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Saint Louis Art Museum Shares a Breadth of History

Saint Louis Art Museum Shares a Breadth of History

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Franz Marc, German, 1880–1916; Riding School, 1913; woodcut; image: 10 9/16 x 11 11/16 inches, sheet: 14 x 15 1/4 inches; Saint Louis Art Museum, Funds given by the Children’s Art Bazaar 478:1979

The Saint Louis Art Museum’s newest exhibition, “Storm of Progress,” is a celebration twofold. First, it celebrates the museum’s expansive collection of German art, using COVID-19 as an opportunity to showcase a wide range of media – including pieces that have never previously been on display. The second is a celebration of more than 200 years of German history, shown through various artistic mediums and exploring themes of romanticism, national identity and contemporary movements.

“The chronological breadth of the show is 1800 to nearly the present,” explains Hannah Klemm, co-curator of the exhibition. “We’re excited about showcasing the German collection across those time periods; World War II usually serves as a break [between exhibitions].”

Galleries follow German history from its early ideas of nationhood, coming together from a series of principalities, shown through exquisite landscapes, and moving into a gallery focused on key German Expressionists. “We have such a strong collection in that area,” says co-curator Simon Kelly.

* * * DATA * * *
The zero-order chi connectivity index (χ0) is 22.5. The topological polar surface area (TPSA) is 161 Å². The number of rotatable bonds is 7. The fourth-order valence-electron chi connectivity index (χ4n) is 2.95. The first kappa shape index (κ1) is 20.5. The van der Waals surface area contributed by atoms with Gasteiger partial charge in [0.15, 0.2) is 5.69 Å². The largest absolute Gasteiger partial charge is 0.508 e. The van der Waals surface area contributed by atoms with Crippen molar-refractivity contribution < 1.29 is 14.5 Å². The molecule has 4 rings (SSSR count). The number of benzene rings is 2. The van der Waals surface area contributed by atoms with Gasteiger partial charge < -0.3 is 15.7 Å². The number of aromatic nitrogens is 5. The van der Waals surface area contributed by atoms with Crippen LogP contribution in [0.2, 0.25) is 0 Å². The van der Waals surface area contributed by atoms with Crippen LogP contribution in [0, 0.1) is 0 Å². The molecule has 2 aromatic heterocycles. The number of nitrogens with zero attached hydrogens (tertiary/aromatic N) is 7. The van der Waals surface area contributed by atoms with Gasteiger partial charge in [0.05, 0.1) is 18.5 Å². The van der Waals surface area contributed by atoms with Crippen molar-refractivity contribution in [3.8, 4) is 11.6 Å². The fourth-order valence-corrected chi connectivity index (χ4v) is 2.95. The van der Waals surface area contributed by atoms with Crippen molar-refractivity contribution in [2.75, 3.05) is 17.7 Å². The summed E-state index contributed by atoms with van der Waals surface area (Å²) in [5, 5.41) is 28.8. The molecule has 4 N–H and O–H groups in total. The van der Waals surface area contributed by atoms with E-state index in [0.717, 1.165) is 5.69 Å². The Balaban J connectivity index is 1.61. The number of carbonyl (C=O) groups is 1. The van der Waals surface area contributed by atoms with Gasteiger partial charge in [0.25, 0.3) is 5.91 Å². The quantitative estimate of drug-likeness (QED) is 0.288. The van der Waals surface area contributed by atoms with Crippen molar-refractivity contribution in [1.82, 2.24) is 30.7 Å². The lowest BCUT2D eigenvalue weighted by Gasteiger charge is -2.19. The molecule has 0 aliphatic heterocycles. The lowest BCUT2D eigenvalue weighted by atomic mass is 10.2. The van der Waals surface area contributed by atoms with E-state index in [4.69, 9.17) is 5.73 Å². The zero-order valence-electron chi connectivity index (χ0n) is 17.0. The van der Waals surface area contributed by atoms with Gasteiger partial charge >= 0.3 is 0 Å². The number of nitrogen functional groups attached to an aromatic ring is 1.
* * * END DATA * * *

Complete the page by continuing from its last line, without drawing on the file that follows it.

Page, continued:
From there, galleries move to focus on industry and the First World War, before looking at art that engages with the Holocaust, World War II and its aftermath. “We look at how art has responded to these major movements, to engage with politics and destruction,” Klemm says. “We realized that the connection of history and politics and art have become the overarching theme.”

“You’ll see paintings and sculpture, decorative arts and photography,” adds Kelly. “This has been a great opportunity to explore the strengths of our collection.”

Highlights for these curators include the large, abstract art that came out of postwar Germany and a beautiful, never-before-displayed work by Expressionist Gabriele Münter.

“There is really something for everyone,” Klemm says. “There are things you associate with prewar Germany and end with conceptual art. It’s a good way to see where contemporary art came from. You have history to work with.”

The “Storm of Progress” exhibition is on display from Nov. 8 through early 2021, and admission is free, giving everyone the opportunity to connect with the Saint Louis Art Museum’s exceptional collection.

Saint Louis Art Museum, One Fine Arts Drive, St. Louis, 314-721-0072,

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